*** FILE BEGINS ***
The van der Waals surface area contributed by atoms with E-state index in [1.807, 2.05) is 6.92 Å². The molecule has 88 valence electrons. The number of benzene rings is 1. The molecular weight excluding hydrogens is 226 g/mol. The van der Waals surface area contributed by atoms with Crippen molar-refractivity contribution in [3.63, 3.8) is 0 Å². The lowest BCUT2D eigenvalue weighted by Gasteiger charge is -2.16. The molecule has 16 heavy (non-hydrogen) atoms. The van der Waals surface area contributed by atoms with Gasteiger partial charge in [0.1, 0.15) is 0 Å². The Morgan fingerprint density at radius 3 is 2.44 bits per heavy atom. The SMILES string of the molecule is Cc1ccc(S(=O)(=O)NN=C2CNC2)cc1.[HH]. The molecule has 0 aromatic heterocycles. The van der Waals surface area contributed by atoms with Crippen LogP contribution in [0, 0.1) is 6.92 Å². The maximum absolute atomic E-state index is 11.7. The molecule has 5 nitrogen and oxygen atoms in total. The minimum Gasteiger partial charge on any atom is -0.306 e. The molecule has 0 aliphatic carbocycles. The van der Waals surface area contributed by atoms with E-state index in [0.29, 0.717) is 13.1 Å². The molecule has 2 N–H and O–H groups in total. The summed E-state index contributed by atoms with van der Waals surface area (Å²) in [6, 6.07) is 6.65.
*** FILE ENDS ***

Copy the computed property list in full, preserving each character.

The van der Waals surface area contributed by atoms with E-state index in [1.807, 2.05) is 6.92 Å². The molecule has 88 valence electrons. The number of benzene rings is 1. The molecular weight excluding hydrogens is 226 g/mol. The van der Waals surface area contributed by atoms with Crippen molar-refractivity contribution in [3.63, 3.8) is 0 Å². The lowest BCUT2D eigenvalue weighted by Gasteiger charge is -2.16. The molecule has 16 heavy (non-hydrogen) atoms. The van der Waals surface area contributed by atoms with Gasteiger partial charge in [0.1, 0.15) is 0 Å². The Morgan fingerprint density at radius 3 is 2.44 bits per heavy atom. The SMILES string of the molecule is Cc1ccc(S(=O)(=O)NN=C2CNC2)cc1.[HH]. The molecule has 0 aromatic heterocycles. The van der Waals surface area contributed by atoms with Crippen LogP contribution in [0, 0.1) is 6.92 Å². The maximum absolute atomic E-state index is 11.7. The molecule has 5 nitrogen and oxygen atoms in total. The minimum Gasteiger partial charge on any atom is -0.306 e. The molecule has 0 aliphatic carbocycles. The van der Waals surface area contributed by atoms with E-state index in [0.29, 0.717) is 13.1 Å². The molecule has 2 N–H and O–H groups in total. The summed E-state index contributed by atoms with van der Waals surface area (Å²) in [6, 6.07) is 6.65.